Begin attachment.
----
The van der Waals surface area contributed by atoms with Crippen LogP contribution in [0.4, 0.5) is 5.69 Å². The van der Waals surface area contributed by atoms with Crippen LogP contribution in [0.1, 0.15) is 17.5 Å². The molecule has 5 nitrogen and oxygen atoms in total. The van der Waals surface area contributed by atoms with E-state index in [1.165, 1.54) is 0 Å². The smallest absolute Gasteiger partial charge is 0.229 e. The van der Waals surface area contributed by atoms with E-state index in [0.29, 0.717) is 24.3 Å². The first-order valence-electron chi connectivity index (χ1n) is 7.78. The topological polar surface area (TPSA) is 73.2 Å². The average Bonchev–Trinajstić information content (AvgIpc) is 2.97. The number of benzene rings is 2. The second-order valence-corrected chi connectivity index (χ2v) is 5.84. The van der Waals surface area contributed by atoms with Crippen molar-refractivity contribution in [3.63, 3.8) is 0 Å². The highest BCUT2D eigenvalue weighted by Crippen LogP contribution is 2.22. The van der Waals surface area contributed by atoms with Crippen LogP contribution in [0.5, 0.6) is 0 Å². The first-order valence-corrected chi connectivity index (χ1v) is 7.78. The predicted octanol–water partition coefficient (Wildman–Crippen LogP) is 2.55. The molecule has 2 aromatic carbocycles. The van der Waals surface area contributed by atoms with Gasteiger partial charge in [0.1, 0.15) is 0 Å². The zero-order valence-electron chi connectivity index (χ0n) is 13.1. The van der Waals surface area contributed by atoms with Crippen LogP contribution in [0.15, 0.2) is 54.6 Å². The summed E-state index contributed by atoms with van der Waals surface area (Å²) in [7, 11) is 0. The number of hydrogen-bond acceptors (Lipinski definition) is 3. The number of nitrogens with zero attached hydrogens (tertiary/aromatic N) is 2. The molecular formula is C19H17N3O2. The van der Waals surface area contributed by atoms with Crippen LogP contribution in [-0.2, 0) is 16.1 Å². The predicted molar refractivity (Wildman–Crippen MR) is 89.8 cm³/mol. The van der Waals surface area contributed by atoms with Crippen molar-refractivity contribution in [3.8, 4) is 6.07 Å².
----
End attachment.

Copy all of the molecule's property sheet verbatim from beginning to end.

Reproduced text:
The van der Waals surface area contributed by atoms with Crippen LogP contribution in [0.4, 0.5) is 5.69 Å². The van der Waals surface area contributed by atoms with Crippen LogP contribution in [0.1, 0.15) is 17.5 Å². The molecule has 5 nitrogen and oxygen atoms in total. The van der Waals surface area contributed by atoms with E-state index in [1.165, 1.54) is 0 Å². The smallest absolute Gasteiger partial charge is 0.229 e. The van der Waals surface area contributed by atoms with E-state index in [0.29, 0.717) is 24.3 Å². The first-order valence-electron chi connectivity index (χ1n) is 7.78. The topological polar surface area (TPSA) is 73.2 Å². The average Bonchev–Trinajstić information content (AvgIpc) is 2.97. The number of benzene rings is 2. The second-order valence-corrected chi connectivity index (χ2v) is 5.84. The van der Waals surface area contributed by atoms with Crippen molar-refractivity contribution in [3.63, 3.8) is 0 Å². The highest BCUT2D eigenvalue weighted by Crippen LogP contribution is 2.22. The van der Waals surface area contributed by atoms with Crippen LogP contribution in [0.5, 0.6) is 0 Å². The first-order valence-corrected chi connectivity index (χ1v) is 7.78. The predicted octanol–water partition coefficient (Wildman–Crippen LogP) is 2.55. The molecule has 2 aromatic carbocycles. The van der Waals surface area contributed by atoms with Gasteiger partial charge in [0.1, 0.15) is 0 Å². The zero-order valence-electron chi connectivity index (χ0n) is 13.1. The van der Waals surface area contributed by atoms with Crippen LogP contribution in [0.15, 0.2) is 54.6 Å². The summed E-state index contributed by atoms with van der Waals surface area (Å²) in [7, 11) is 0. The number of hydrogen-bond acceptors (Lipinski definition) is 3. The number of nitrogens with zero attached hydrogens (tertiary/aromatic N) is 2. The molecular formula is C19H17N3O2. The van der Waals surface area contributed by atoms with Crippen LogP contribution in [-0.2, 0) is 16.1 Å². The predicted molar refractivity (Wildman–Crippen MR) is 89.8 cm³/mol. The van der Waals surface area contributed by atoms with Crippen molar-refractivity contribution in [3.8, 4) is 6.07 Å².